Tuesday 26 April 2022
Our collective vision is that the chess catchment is a jewel in the heart of the Chilterns landscape. We want to create a place where people are working together to protect and improve the water environment for everyone. From the headwaters in Chesham to its confluence with the River Colne in Rickmansworth.
A catchment includes both the river and all the land around it, from which the River Chess is formed.
At the core of smarter water catchment are a group of professionals who are passionate about water. We love studying it, protecting it and talking about it. We believe together we can achieve more.
The partnership approach, being employed by the Initiative, is a collaboration between Affinity Water, Buckinghamshire Council, Chilterns Conservation Board, Chiltern Society, Environment Agency, Hertfordshire & Middlesex Wildlife Trust, Thames Water and The River Chess Association. This mixed group from different sectors, provide a steering group and governance in the direction Smarter Water Catchments will take over the next 10 years.
Throughout 2021/22 the delivery team has focused on collecting data to inform a baseline analysis of how to lead our approach and future strategies. This baseline helps us to develop where interventions will be best placed to achieve our key themes:
One such illustration of the type of baseline reporting the team is delivering is ‘The State of The River Chess’, a copy of which can be found here. This report summaries our improved understanding of the catchment and its pressures; it focuses on identifying how we can create a more resilient environment across the whole catchment.
We have successfully funded and recruited two new positions. Professor Kate Heppell, seconded to the Smarter Water Catchment and Chilterns Chalk Stream Project for two years from Queen Mary University, and has provided unparalleled support and research capability in creating the baseline. Steph Horn, the new Partnership Coordinator, who’s key role is to ensure that all aspects of the project and its partners are working and engaging as a collective across the catchment.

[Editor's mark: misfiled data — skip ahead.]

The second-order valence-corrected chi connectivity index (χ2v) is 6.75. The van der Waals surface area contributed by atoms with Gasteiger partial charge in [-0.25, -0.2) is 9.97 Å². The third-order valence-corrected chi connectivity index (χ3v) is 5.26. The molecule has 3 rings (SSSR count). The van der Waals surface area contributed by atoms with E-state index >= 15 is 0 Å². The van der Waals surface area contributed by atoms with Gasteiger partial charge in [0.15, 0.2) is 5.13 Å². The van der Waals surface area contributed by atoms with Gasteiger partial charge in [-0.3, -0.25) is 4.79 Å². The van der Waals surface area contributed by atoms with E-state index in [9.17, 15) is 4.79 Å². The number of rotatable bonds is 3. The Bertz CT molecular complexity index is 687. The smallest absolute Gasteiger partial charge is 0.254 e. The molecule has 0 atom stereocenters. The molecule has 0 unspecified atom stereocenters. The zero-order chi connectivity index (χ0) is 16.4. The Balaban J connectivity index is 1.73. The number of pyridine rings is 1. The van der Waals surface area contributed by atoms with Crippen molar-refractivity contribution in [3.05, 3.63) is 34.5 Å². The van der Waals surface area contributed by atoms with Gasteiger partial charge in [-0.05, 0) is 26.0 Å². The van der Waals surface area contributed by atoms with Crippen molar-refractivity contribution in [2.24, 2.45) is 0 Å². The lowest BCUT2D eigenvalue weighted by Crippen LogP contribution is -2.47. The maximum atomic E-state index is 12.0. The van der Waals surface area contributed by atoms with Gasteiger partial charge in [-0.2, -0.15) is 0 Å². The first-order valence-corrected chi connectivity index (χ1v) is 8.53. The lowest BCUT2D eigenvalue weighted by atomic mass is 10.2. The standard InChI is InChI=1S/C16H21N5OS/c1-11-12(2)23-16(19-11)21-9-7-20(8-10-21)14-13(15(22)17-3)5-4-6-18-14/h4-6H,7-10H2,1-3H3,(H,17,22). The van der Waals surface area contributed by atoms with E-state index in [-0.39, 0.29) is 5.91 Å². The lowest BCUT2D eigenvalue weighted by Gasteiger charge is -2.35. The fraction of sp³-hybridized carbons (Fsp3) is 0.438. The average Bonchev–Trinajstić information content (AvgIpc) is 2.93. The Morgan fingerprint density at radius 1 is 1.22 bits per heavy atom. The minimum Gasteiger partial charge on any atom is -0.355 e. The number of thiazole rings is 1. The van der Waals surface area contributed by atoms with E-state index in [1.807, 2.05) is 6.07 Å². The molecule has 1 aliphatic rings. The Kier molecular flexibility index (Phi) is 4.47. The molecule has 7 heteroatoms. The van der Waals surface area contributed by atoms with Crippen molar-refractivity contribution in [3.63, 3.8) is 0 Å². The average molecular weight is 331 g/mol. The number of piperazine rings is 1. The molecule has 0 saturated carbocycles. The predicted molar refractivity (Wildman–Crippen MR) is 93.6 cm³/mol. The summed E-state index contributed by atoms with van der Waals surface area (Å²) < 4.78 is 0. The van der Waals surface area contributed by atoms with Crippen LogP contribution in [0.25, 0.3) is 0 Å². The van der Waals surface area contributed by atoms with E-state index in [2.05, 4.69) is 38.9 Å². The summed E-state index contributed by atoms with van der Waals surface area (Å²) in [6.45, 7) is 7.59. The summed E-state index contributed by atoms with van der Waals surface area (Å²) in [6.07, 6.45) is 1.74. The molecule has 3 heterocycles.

The project has also funded 600m of fencing along a stretch of the Little Chess near Latimer. The aim of this fencing is to further improve the bank side vegetation along the river. Whilst grazing in the existing meadows has been hugely beneficial for wildflower diversity and meadow invertebrates, restricting grazing up to the edge of river will be beneficial to the expansion of water vole numbers by minimising bankside erosion and increasing vegetation cover.
The photo above illustrates the area that will be fenced. The fenced off margin will be generous, in places up to 20m wide with 5 gated access points. This will allow footpaths to be mown and for access and maintenance equipment. The wildlife corridor will become an important feature of the charity work carried out by Restore Hope for underprivileged families, providing a close contact with nature in a stunning surrounding.
At the end of February, we held an online workshop to inform stakeholders and enhance the level of interest and engagement within the local community. This workshop was well received; Tom Beeston, Chief Officer at the Chilterns Society, said “how delighted he was to be involved in a partnership which will make a real difference to the River Chess" He reiterated the call out for others to get involved, be that personally using less water, becoming a volunteer, or even starting up a project to help save water in the Chess Catchment.
In the UK we are fortunate enough to have access to fresh clean water, literally on tap. No wonder most of us take it for granted, but we need to be smarter. A small change can equal a big impact. The only way we are going to be able to ensure the River Chess is clean and sustainable for future generations is with the involvement of all of us - not only by the participation of farmers, land mangers, government and non-government organisations, but also local businesses and the public too. Do you or the business you work for have a smart water meter? Do you turn the tap off when you brush your teeth? Do you collect rain water to water your garden? These are all small changes you can make which will improve the amount of water that flows through the river, and therefore improves the quality of life for ecosystems in the Chess. There are lots of opportunities to volunteer your time on and around the Chess. For more information please email email@example.com. Collective action can help protect and enhance the catchment that we value.
‘The health of our waters is the principal measure of how we live on the land’ ~ Luna Leopold, US geomorphologist and hydrologist.